Acting AG Platkin co-leads multistate filing in support of federal rule to regulate ‘ghost guns,’ make New Jersey communities safer
NEW JERSEY – Acting Attorney General Matthew J. Platkin Tuesday co-led a coalition of 20 Attorneys General in filing an amicus brief that supports a new federal Final Rule regulating “ghost guns” – weapons without serial numbers that are often made at home from semi-completed frames and receivers, and which can be purchased without background checks. Such weapons are illegal in New Jersey.
The amicus brief was filed in support of the federal government in a pending case in which Bridge City Ordnance, a North-Dakota-based firearms vendor, and other plaintiffs are challenging the new Final Rule by suing the U.S. Bureau of Alcohol, Tobacco, Firearms and Explosives (ATF), as well as the Department of Justice. The lawsuit is pending in the U.S. District Court of North Dakota.
Set to take effect on August 24, the ATF Final Rule will require that buyers pass background checks before purchasing ghost gun kits, and will require that federally licensed arms vendors who sell ghost gun kits affix serial numbers to the weapons.
The rule will better enable law enforcement investigators to trace any privately-made guns used in a crime, and will also limit the ability of gun traffickers to distribute these illegal weapons into New Jersey.
Co-led by Acting Attorney General Platkin and the Attorneys General of both Pennsylvania and the District of Columbia, today’s brief notes that ghost guns have proliferated, as evidenced by the fact that law enforcement officers nationwide recovered approximately 19,000 suspected ghost guns in 2021 – an exponential increase compared with the 1,700 ghost guns recovered three years prior.
The brief also argues that the lack of serial numbers on ghost guns has hindered law enforcement efforts. According to the brief, law enforcement was only able to trace 445 of more than 45,000 suspected ghost guns recovered in the five-year period between 2016 and 2021.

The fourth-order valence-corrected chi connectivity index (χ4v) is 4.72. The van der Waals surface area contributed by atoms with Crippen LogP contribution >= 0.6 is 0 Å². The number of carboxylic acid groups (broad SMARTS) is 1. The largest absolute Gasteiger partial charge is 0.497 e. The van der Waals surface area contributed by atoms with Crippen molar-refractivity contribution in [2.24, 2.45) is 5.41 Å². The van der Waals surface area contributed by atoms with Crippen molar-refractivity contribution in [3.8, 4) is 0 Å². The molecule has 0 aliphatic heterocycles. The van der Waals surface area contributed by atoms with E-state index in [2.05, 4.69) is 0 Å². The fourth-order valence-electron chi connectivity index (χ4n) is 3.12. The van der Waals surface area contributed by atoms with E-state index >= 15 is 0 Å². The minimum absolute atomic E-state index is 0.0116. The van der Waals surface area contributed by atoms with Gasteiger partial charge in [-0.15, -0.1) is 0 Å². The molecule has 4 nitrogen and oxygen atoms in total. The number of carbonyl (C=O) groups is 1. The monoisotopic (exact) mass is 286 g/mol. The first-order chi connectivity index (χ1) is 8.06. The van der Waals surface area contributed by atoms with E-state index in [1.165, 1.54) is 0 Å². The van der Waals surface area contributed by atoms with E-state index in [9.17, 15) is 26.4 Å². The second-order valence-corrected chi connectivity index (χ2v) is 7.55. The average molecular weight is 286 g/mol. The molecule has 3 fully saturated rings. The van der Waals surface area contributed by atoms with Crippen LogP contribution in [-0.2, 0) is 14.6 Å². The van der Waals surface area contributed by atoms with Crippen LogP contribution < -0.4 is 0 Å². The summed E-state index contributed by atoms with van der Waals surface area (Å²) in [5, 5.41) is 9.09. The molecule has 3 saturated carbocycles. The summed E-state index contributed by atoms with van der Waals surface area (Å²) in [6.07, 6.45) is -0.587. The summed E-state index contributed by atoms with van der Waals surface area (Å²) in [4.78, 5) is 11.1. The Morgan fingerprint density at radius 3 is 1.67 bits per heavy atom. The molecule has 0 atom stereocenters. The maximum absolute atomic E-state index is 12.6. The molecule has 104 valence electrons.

The new ATF Final Rule, today’s brief explains, advances the twin goals of keeping guns out of the hands of criminals and others who should not have them, and assisting law enforcement officers – the bulk of whom work at the state and local level – in both preventing and solving gun crimes.
The brief notes that, despite the plaintiffs’ assertions to the contrary, the new ATF rule does not ban weapons parts kits or partially completed frames or receivers. It simply treats ghost guns the same as conventionally manufactured guns, and still “allows law-abiding citizens to privately assemble guns for personal use if they so wish.”
“Gun violence is an epidemic that plagues communities across the country. In New Jersey, we are committed to combating gun violence with every available resource, but we can’t do it alone,” Platkin said. “This federal rule is an important commonsense step. It will reduce the number of lethal, untraceable firearms in circulation, and it will ultimately save lives.”
According to the New Jersey State Police, 139 ghost guns had been recovered by law enforcement in the state this year (as of July). Of those weapons, 23 had been used in shootings.
Recently, Gov. Murphy signed a bill to increase criminal penalties for ghost guns in New Jersey. Absent federal enforcement, however, the dangerous weapons have continued to proliferate.
The ATF Final Rule at issue helps address the problem by serving as a vital backstop to existing state-level efforts to stem the flow of ghost guns.
The Final Rule regulates ghost guns by clarifying critical definitions contained in the federal Gun Control Act. Specifically, the Final Rule makes it clear that weapon parts kits and partially completed frames or receivers—the key building blocks for ghost guns—are “firearms” under the Act if they can readily be converted to function as such.
In making this clarification, the Final Rule helps ensure that ghost gun kits and partially completed frames or receivers are subject to the same serialization and background check requirements as conventionally manufactured guns. The Final Rule helps close a dangerous loophole in federal firearms law that has enabled people to evade existing gun laws and obtain dangerous weapons.